Be honest about the crisis and the problem it is causing even if it is negative, scary or uncertain.  That may include bad news about what Covid-19 means for the future of your organisation.  Discuss it with empathy and be supportive but do not sugar coat it.  Your team need to trust you to lead them through this and honesty is the key ingredient in cultivating it.  

Churchill was honest when he told the public that the enemy was a dangerous threat to their lives and their freedom.  They trusted him to lead them through it.  In contrast, during the UK’s mad-cow-disease crisis of 1990, a Government minister fed his daughter a hamburger in front of TV cameras to demonstrate that beef had never been safer to eat, despite evidence to the contrary.  Rather than boost morale, it eroded the public’s trust in his ability to lead them through the crisis.[iv]

False optimism is also a disaster for team morale when setbacks come.  Admiral Stockdale was the highest ranking US Military Officer imprisoned in a P.O.W camp.  The other prisoners looked to him for leadership.  Stockdale and a number of others survived an eight year ordeal.  Upon release he was asked why they survived and others did not?  He explained that the key to survival was the discipline to confront the most brutal facts of the situation whilst maintaining belief that you will prevail in the end.  He explained that the optimists, who didn’t root their faith in fact, rarely survived the devastation that came when they were not freed in line with their expectations.[v]  

I will discuss how you can achieve this delicate balance for your team in the next article. 

4. Leaders define what victory over the crisis looks like. 

What will your organisation look like if you are successful in overcoming the Covid-19 crisis?   Your team needs to know.  It will help them aim for victory in the middle of tough moments. 

Churchill defined what victory looked like for the public in the war:  “If we can stand up to the enemy, all of Europe may be free”.  Famously he also declared that future generations would look back on the military’s fight for victory as, ‘their finest hour’.   Many soldiers later described how these words helped them to push on in the toughest battles.

In a world obsessed with growth, don’t be afraid to define victory as your organisation simply surviving the crisis. Every successful organisation has seasons of growth and survival in pursuit of achieving their vision.  The leadership team of a charity that delivers food to people in poverty defined victory as, ‘Still existing after the lockdown period passes so that we can grow again to help the increasing number of people who will need us going forward’.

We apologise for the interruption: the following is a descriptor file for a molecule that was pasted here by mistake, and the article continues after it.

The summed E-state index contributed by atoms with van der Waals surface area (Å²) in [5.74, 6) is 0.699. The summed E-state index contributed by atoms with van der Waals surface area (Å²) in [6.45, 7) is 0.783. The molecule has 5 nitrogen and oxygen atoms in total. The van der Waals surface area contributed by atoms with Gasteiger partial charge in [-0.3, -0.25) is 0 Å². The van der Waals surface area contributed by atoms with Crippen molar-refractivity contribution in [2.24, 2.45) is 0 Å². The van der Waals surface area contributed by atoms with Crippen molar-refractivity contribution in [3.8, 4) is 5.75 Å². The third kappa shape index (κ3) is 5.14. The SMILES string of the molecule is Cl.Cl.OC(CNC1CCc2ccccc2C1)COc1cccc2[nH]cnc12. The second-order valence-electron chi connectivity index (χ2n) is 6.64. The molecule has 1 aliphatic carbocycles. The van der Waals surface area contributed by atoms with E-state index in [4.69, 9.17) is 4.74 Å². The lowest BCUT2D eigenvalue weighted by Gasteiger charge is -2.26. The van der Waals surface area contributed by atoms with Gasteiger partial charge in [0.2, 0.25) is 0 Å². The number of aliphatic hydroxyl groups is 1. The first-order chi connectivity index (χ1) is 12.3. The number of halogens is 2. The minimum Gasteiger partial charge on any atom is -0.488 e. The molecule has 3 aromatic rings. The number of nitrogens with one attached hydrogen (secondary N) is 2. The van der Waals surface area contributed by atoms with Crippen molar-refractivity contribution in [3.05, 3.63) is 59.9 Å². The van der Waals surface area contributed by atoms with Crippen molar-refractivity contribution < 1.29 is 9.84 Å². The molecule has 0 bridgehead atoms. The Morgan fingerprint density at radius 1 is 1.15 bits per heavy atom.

How you frame this crisis to your team really does matter.  As always, the Cranfield Trust remains here to help you through this crisis. Find out how Cranfield Trust can help you here

[i] For further information on the neuroscience of this see, for example, Arnsten AF. Stress signalling pathways that impair prefrontal cortex structure and function. (Nature Reviews. Neuroscience 2009, 10:410-22).

[ii] Churchill W, The Second World War: The Gathering Storm. (Boston:  Houghton Mifflin Company, 1948, iv).  

[iii] A large body of research confirms that people cannot generally retain much information in a crisis.  See, for example, Eppler M.J & Mengis J, “The concept of information overload: A review of literature from organization science, accounting, marketing, MIS, and related disciplines,” (Information Society, 2004, Volume 20, Number 5).

[iv] Robson D, “Covid-19: What makes a good leader during a crisis?,” (BBC, March 27, 2020,

[v] Collins JC. Good to Great: Why Some Companies Make the Leap ... and Others Don't. (New York, NY: HarperBusiness, 2001, pgs 84-85)

Volunteer blog post from Chris Kerr, Cranfield Trust Volunteer in the South West Region